spinning

Oh it is so very relaxing.  And utterly addictive.  The key to spinned out bliss .. prepare a good many rolags in advance and then just set that wheel a-flying whilst you draw and twist a seemingly never ending supply of beautiful fleece.

I bought this fleece – a hand dyed Corriedale – from a quirky little store in Yarragon that sells spinning supplies.  The lovely women there suggested Corriedale ’cause it’s nice and grippy – Merino is apparently super slippery – thus making Corriedale good and Merino not-so-good for beginning spinners.  Like me!  This yarn I’m making – yet to be plied – will one day soon be knitted into a hat.  Abby doesn’t want the first effort – she’s waiting for when I spin Fu’s fur into wool.  I’m happy to wear the first effort – lumps and skinny bits and all.  Mind you, I’m relieved to report, they are becoming fewer and further between!

Courtesy, I must add, of Youtube.  Yep.  Right next to the basket of rolags is my laptop, with multiple internet windows open, all offering advice and demonstrations of how to spin.  Oh, and the Ashcroft PDF on how to put my spinning wheel together.  Well, yes, it is together but you wouldn’t believe what I did when I first got it home.  Broke it.

Yep.  I broke a wee joint getting it out the car – the bit that joins the long sticky bit to the pedal bit.  You know.  The bit that makes it GO.  I thought about wailing but no one was home to hear, so I checked the wise world of web and saw that people use all kinds of things to replace that wee joint.  I jumped back into the car and tore off to our local hardware with the offending stick in hand and one of the lovely chaps in the building section found me a replacement – a screw plug for brick walls – I now have 50.  And they’re bright orange.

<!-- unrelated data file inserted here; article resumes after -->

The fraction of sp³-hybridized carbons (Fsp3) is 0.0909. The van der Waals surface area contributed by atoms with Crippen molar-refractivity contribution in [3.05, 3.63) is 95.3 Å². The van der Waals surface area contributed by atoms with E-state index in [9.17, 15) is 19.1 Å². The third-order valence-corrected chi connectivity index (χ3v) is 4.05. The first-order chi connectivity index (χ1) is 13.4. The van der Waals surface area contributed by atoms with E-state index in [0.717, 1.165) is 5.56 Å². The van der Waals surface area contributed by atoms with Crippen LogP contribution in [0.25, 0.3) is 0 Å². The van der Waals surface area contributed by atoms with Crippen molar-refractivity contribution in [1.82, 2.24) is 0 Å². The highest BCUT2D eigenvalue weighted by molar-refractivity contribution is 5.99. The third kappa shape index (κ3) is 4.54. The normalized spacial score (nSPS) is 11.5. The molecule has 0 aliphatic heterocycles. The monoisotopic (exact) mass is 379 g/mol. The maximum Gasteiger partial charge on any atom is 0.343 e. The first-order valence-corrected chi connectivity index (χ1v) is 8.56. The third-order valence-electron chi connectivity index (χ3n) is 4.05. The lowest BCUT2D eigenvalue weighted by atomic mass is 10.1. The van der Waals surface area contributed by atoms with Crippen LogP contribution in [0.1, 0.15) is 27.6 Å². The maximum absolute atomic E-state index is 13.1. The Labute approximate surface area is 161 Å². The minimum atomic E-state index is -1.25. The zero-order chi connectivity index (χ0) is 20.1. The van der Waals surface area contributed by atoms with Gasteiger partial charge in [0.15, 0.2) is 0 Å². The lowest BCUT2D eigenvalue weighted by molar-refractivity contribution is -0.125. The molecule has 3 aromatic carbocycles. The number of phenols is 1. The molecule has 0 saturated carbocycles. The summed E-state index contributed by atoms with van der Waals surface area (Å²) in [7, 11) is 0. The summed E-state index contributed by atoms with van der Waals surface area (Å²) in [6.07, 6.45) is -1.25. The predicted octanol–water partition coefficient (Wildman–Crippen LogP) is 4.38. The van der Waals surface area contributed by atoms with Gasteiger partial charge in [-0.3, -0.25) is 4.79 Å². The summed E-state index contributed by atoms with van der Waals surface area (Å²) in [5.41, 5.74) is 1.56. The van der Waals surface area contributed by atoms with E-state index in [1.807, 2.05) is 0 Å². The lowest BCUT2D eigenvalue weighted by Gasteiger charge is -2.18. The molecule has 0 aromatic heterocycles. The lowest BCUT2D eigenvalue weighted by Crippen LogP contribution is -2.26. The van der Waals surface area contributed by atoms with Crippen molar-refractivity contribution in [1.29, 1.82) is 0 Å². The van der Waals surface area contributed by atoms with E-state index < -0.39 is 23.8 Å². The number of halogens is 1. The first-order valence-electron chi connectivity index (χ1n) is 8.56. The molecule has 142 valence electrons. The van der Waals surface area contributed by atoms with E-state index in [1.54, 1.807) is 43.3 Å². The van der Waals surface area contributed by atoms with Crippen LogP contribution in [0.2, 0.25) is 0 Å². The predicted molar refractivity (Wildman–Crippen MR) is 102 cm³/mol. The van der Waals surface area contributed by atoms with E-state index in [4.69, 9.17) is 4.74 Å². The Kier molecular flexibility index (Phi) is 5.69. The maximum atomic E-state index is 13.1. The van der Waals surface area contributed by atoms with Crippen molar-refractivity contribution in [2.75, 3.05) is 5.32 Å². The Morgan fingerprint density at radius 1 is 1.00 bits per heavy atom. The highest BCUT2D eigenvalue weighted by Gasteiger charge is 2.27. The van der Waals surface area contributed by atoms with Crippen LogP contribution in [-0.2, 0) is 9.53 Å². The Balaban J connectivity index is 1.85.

Isn’t it truly extraordinary how we can come home with a spinning wheel and bag of fleece and alongside the gentle and wise guidance of spinners from way across the seas in Scotland and Ireland slowly fumble our way through to learning a new skill.  Just amazing.

So I sit by my fireplace – honestly, can you believe I have this lovely fireplace with a beautiful art deco mantlepiece – and its CLOSED UP.  I can’t tell you how many times I’ve considered taking the sledgehammer to it whilst Julian is on one of his overseas trips.  I’m sure the landlord wouldn’t mind ( ahem!).  And once Julian is home and there’s a gloriously beautiful, warm fire, glowing away, he couldn’t possibly find a single objection (my teeth are gritted).

So I sit by my fireplace, a basket of rolags at my feet.  With the flick of a spoke, I set the wheel a-turning, one stockinged foot pressing gently, up and down and up and down.  There’s a lovely soft whoosh and and an ever so slight clackety-clack.  The fleece slides through my fingertips and twirls its way into the orifice and onto the spindle.  I still haven’t mastered the art … I really want to spin a long draw … as per my rolags … but my left hand is oh so bossy, sneaking in a short draw when I’m not watching.  And so I softly recite, pull with my right, pull with my right, pull with my right …

Oh yes, there will be a lovely gillyweed green and bluebottle blue hat very soon.